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Here's What Won in 2019 - Giant Bomb's Game of the Year

There's dozens of hours of podcast deliberations to listen to, but there's also this list here.

The time has come! White smoke! After discussing over 100 amazing, or at the very least, interesting games we have arrived at our decision for game of the year 2019. Historically, the last year before new consoles has been a little scattershot, with a mix of huge sequels that show off everything a developer has learned over the course of the last generation and games that feel like they kinda have to be shoved out the door before the new consoles render them entirely obsolete. Ultimately, 2019 feels a little different that than typical scenario, with a wide variety of games across all platforms. We saw a lot of new things, games iterating successfully on the huge genre of the day, and games by teams both large and small that stood out above the competition. While we've seen some people try to write off 2019 as a weak year for games, we think that's off-base. Here are the games we've awarded in 2019.

My editor told me having a Fortnite picture is good for business. Fortnite didn't win any of our awards this year, but this stage is extremely elaborate.
My editor told me having a Fortnite picture is good for business. Fortnite didn't win any of our awards this year, but this stage is extremely elaborate.

Best Music - Outer Wilds

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Outer Wilds' soundtrack has a breadth that feels like it matches the overwhelming cosmic scale of its setting. The game opens with a humble, rustic post-rock style that sounds exactly like your home planet's earthy, wood-fired technology looks. And while that style acts as the grounded refrain that the game's intimate, melancholy story always comes back to, the soundtrack also goes new places musically just as you visit the strange and wondrous places across the solar system. It sounds alien and mysterious as you wander ancient ruins. It reaches a cathedral-like, almost religious grandeur when you're staring out the observation window of a platform orbiting just miles above the flaming surface of the sun. And it goes unnervingly discordant in places where exotic physics have taken over and the very rules of reality appear to be bending back on themselves.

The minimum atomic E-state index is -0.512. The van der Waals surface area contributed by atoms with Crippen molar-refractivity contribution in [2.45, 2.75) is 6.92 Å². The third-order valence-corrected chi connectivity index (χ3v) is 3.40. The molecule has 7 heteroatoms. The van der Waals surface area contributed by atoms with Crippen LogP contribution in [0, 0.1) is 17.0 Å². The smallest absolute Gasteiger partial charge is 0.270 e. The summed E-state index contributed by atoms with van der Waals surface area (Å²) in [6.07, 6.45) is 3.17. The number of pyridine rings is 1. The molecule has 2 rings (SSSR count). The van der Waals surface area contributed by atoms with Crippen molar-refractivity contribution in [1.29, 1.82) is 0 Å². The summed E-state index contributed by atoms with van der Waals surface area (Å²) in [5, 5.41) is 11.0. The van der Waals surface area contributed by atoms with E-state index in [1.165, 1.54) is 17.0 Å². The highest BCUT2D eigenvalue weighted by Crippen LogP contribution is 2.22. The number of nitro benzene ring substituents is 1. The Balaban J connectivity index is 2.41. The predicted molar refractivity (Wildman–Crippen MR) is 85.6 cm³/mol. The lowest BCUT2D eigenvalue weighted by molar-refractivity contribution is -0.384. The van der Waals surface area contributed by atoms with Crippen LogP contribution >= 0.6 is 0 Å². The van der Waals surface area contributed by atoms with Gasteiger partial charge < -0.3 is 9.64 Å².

What elevates Outer Wilds' score is the way it uses certain recurring motifs to enhance the moments when the game really comes together in its final hours. It takes the morose yet urgent stinger that you hear every time the game signals that your 22 minutes are yet again about to end, for instance, and layers underneath it a more driving, triumphant feeling when you begin your final voyage, making you feel in your gut that this time it really is the end of all endings. And the game builds to an emotional crescendo during its last moments, layering the signature instruments of your companions--the harmonica, the banjo, the drums, even the otherworldly piano--into the most complete version of that old refrain from the beginning of the game, in a way that makes the soundtrack come full circle just as everything else does. It's a timeless example of music that enhances and builds on everything the game is doing, a crucial piece of a cohesive, unforgettable whole.

Runners-up: Hypnospace Outlaw, Ape Out

Best Style: Control

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Control is a tremendous-looking game that matches smart visual design with a strong technical presentation. One backs up the other, in a sense, because you wouldn't be able to build a world where all the signage and layout worked and made sense without having enough fidelity to ensure all those signs were clearly readable. And you'd have a technical showpiece with no substance it it weren't for the little things, nuances in the running and hovering animations, for example. Or how about the stark, white text that blasts out at you when you enter a new area? Even the little things, like the way the desks are laid out in what appears to be some kind of abandoned secretarial pool, contribute to making the world of Control feel grounded and reality-based.

This, of course, is what makes the shifting and twisting world of the Oldest House work. If the place didn't have that lived-in feel, watching it reshape itself while you're still inside wouldn't have the impact that it does. The astral plane wouldn't stand out if it wasn't set against an oft-times incredibly normal plane. Covering all those bases is why Control has the best Style of 2019.

Runners-up: Ape Out, Later Alligator

Cool Multiplayer Thing of the Year: Apex Legends